[Python-Dev] unifying str and unicode

James Y Knight foom at fuhm.net
Tue Oct 4 05:44:13 CEST 2005

On Oct 3, 2005, at 3:47 PM, Fredrik Lundh wrote:
> Antoine Pitrou wrote:
>>>> If I have an unicode string containing legal characters greater  
>>>> than
>>>> 0x7F, and I pass it to a function which converts it to str, the
>>>> conversion fails.
>>> so?  if it does that, it's not unicode safe.
>> [...]
>>> what's that has to do with
>>> my argument (which is that you can safely mix ascii strings and  
>>> unicode
>>> strings, because that's how things were designed).
>> If that's how things were designed, then Python's entire standard
>> brary (not to mention third-party libraries) is not "unicode safe" -
>> to quote your own words - since many functions may return 8-bit  
>> strings
>> containing non-ascii characters.
> huh?  first you talk about functions that convert unicode strings  
> to 8-bit
> strings, now you talk about functions that return raw 8-bit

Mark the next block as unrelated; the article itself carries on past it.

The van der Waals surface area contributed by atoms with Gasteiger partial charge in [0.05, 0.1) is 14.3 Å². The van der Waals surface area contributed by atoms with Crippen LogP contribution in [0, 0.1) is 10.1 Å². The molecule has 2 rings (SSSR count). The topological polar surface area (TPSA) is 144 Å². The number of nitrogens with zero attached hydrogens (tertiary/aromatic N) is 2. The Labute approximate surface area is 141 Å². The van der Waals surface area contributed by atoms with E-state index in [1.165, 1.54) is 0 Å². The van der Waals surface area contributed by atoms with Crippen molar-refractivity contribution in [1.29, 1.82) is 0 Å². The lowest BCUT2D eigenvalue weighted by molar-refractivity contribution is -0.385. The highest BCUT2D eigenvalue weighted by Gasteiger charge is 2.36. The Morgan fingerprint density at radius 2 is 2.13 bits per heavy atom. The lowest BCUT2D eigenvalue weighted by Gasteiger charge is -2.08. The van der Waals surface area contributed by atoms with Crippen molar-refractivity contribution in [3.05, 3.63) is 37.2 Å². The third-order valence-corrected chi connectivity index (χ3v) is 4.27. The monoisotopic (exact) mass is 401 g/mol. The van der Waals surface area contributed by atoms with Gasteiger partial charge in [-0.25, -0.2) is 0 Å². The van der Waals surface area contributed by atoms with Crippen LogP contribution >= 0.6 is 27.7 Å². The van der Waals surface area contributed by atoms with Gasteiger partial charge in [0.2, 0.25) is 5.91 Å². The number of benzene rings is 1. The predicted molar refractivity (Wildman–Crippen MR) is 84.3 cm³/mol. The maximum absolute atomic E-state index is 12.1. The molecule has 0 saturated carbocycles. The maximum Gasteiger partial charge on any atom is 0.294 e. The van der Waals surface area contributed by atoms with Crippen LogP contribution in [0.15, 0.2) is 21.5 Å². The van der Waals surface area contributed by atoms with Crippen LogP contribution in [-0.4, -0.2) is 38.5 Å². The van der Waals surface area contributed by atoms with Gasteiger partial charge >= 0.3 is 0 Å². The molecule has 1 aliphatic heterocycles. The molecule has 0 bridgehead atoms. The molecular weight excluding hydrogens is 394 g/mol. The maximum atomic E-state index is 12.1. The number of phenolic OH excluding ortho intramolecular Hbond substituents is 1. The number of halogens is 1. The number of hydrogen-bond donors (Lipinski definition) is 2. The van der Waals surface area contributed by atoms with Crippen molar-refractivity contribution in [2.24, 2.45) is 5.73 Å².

> strings?  and
> all this in response to a post that argues that it's in fact a good  
> idea to
> use plain strings to hold textual data that happens to contain  
> ASCII only,
> because 1) it works, by design, and 2) it's almost always more  
> efficient.
> if you don't know what your own argument is, you cannot expect anyone
> to understand it.

Your point would be much easier to stomach if the "str" type could  
*only* hold 7-bit ASCII. Perhaps that can be done when Python gets an  
actual bytes type in 3.0. There indeed are a multitude of uses for  
the efficient storage/processing of ASCII-only data. However,  
currently, there are problems because it's so easy to screw yourself  
without noticing when mixing unicode and str objects. If, on the  
other hand, you have a 7bit ascii string type, and a 16/32-bit  
unicode string type, both can be used interchangeably and there is no  
possibility for any en/de-coding issues. And  
asciiOnlyStringType.encode('utf-8') can become _ultra_ efficient, as  
a bonus. :)

Seems win-win to me.


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